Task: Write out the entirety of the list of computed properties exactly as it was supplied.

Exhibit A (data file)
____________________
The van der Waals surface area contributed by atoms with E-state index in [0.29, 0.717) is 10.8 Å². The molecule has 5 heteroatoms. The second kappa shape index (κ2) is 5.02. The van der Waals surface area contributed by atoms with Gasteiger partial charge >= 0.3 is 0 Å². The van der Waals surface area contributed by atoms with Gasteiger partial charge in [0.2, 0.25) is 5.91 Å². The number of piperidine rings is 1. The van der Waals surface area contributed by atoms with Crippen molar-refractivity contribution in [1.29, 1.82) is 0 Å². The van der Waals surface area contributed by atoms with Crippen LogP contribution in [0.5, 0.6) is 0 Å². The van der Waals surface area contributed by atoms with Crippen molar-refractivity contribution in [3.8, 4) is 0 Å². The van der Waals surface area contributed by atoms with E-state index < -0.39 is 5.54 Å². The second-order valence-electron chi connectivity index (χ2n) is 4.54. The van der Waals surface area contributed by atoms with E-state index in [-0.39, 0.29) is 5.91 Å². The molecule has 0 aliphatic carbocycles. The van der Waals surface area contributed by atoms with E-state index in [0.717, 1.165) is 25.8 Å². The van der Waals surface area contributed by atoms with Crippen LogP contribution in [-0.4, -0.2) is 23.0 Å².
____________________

The van der Waals surface area contributed by atoms with E-state index in [0.29, 0.717) is 10.8 Å². The molecule has 5 heteroatoms. The second kappa shape index (κ2) is 5.02. The van der Waals surface area contributed by atoms with Gasteiger partial charge >= 0.3 is 0 Å². The van der Waals surface area contributed by atoms with Gasteiger partial charge in [0.2, 0.25) is 5.91 Å². The number of piperidine rings is 1. The van der Waals surface area contributed by atoms with Crippen molar-refractivity contribution in [1.29, 1.82) is 0 Å². The van der Waals surface area contributed by atoms with Crippen LogP contribution in [0.5, 0.6) is 0 Å². The van der Waals surface area contributed by atoms with Crippen molar-refractivity contribution in [3.8, 4) is 0 Å². The van der Waals surface area contributed by atoms with E-state index < -0.39 is 5.54 Å². The second-order valence-electron chi connectivity index (χ2n) is 4.54. The van der Waals surface area contributed by atoms with E-state index in [-0.39, 0.29) is 5.91 Å². The molecule has 0 aliphatic carbocycles. The van der Waals surface area contributed by atoms with E-state index in [0.717, 1.165) is 25.8 Å². The van der Waals surface area contributed by atoms with Crippen LogP contribution in [-0.4, -0.2) is 23.0 Å².